Playing God

Barbara Whitehead, Author St. Martin's Press $14.95 (187p) ISBN 978-0-312-03910-3
This contemporary novel takes inspiration from but trivializes the medieval religious dramas still performed in historic York. As God, Tom Churchyard keeps suitably cool while elderly stagehand Sydney Absolom and everyone else fume over director Bruce Exelby's choice of punk-rocker Poison Peters to play Christ. During rehearsals, Exelby fires Sydney, whom he blames for attempts on the rocker's life. When someone kills the controversial director, fingers point at Sydney-- until he's murdered, too. Playing sleuth as well as the Deity, Tom takes an agonizingly long time to unveil the ``least-suspected.'' Unlike Whitehead's lauded Regency tales ( Ramillies ), this story offers caricatures archly identified by pseudo-Dickensian names in place of solid characters. It's frustrating, for example, to find nothing to support the alleged spirituality cloaked by Poison's degenerate persona. The story does appeal as a vivid evocation of the famed stage productions, but not as a mystery. (Dec.)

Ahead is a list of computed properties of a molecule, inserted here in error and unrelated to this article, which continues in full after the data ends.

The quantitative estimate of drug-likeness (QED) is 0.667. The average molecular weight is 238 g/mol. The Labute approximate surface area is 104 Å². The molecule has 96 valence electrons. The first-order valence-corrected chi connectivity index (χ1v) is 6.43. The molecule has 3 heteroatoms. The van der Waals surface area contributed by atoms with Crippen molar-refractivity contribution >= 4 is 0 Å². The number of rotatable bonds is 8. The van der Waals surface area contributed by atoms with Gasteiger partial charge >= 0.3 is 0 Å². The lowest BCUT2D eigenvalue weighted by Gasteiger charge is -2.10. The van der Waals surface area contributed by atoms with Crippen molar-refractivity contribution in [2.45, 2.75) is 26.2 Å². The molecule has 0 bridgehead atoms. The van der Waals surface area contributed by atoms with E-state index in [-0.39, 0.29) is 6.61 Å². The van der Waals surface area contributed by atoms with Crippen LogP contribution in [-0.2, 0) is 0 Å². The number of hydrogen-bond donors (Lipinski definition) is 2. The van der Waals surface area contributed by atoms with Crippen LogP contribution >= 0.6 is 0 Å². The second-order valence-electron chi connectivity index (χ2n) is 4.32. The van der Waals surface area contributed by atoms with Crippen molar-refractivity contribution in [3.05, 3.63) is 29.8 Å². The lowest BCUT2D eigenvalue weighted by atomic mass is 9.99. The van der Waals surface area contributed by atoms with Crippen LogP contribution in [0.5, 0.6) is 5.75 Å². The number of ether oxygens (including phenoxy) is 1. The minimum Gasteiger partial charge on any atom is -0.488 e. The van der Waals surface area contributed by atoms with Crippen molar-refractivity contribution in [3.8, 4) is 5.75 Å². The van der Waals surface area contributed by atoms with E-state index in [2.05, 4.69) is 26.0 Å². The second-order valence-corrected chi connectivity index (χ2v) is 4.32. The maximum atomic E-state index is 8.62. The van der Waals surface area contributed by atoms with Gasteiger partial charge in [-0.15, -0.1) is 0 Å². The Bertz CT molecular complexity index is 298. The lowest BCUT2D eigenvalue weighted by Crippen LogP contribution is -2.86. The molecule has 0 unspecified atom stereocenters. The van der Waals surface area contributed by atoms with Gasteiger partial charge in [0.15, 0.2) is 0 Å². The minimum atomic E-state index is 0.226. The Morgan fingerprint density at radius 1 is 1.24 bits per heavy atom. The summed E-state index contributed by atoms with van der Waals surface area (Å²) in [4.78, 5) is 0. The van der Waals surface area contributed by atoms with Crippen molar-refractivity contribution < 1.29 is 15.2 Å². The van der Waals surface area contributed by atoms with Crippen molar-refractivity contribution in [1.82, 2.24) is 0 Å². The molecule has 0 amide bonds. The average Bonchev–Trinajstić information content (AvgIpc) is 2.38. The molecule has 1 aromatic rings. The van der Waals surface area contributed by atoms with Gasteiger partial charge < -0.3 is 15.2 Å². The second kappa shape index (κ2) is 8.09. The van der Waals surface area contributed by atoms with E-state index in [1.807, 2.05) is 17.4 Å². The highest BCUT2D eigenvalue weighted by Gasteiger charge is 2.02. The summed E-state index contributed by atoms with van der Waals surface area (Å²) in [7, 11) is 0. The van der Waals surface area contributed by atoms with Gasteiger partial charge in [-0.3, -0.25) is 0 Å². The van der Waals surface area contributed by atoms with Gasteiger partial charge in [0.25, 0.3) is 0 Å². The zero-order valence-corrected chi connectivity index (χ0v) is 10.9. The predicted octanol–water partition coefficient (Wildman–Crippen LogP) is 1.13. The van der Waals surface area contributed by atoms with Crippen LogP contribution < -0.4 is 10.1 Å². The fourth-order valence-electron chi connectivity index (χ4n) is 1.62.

Reviewed on: 01/01/1988
Release date: 01/01/1988
Paperback - 317 pages - 978-1-84262-457-9
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